And even the relationship between Microsoft & Phar Lap, as they got OS/2 tools to run on DOS, extending the ‘family API’ but even NT core API’s on DOS… Or even how Microsoft used their TNT product and even ‘snuck’ in a royalty free redistribution version in Powerstation Fortran 1.0..

    While running 286 DOS extended stuff on OS/2 may have seemed strange, or really not that great as it’d require too many switches, there was no doubt that going into OS/2 2.0 & 3.0 that it HAD to be done as the people that wanted to ship big programs from mainframes & mini’s demanded something to be done ‘today’..

    At the time, I know I certainly felt, esp with DOS4/GW that OS/2 2.1 was the best DPMI host out there, it was even better then raw MS-DOS as it could always run more then one thing at a time….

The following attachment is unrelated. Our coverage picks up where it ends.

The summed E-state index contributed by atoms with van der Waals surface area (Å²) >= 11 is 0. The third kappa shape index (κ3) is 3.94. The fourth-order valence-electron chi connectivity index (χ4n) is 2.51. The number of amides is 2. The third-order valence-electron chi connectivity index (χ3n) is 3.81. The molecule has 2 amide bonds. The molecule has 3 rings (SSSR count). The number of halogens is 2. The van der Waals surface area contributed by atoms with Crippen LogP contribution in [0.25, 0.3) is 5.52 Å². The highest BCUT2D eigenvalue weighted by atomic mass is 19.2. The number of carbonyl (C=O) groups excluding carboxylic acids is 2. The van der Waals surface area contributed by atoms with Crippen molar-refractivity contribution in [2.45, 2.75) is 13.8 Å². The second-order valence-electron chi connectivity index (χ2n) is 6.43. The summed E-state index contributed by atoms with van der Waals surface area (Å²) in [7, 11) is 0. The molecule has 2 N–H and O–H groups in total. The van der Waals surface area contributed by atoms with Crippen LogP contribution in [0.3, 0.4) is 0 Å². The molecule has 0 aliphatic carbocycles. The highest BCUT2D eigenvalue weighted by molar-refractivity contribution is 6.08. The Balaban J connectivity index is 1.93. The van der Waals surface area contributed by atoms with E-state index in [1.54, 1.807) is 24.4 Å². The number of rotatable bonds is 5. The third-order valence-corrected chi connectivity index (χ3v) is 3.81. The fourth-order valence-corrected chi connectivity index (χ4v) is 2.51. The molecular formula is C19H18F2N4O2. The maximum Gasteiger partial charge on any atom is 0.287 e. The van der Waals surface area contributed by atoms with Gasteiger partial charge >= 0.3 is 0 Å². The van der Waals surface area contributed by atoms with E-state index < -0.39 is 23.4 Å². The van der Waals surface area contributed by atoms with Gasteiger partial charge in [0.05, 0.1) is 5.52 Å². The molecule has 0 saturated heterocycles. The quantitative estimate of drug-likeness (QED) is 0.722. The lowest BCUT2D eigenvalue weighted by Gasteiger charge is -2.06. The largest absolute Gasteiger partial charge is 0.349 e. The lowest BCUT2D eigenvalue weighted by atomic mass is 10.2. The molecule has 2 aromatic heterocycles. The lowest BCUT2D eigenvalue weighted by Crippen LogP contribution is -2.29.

8. Yuhong Bao says:

    “Indeed it is shocking to think that the masses were more or less converted to 32-bit computing after Windows 95 came out, nearly 10 years after the first 386-based PC appeared!”
    I think it underscores how screwed up the whole mess is.

  9. Yuhong Bao says:

    “And the companies who could have done that (IBM and especially Microsoft) had little reason to prolong the useful life of DOS.”
    And I’d agree. Back in 1988 when Windows was ported to protected mode using a DOS extender, DR-DOS was only beginning to be a threat. By 1990 when Windows 3.0 was released, it was much bigger. And OS/2 never depended on DOS and could have been used to kill DR-DOS legally.

  10. ths says:

    I love this site! I came into contact with OS/2 with this exact release, build 6.167, for driver development. It still contained lots of bugs, but it was enough to start programming things. I skipped build 177 and went directly to 2.0 GA.
    I still regret that OS/2 has vanished.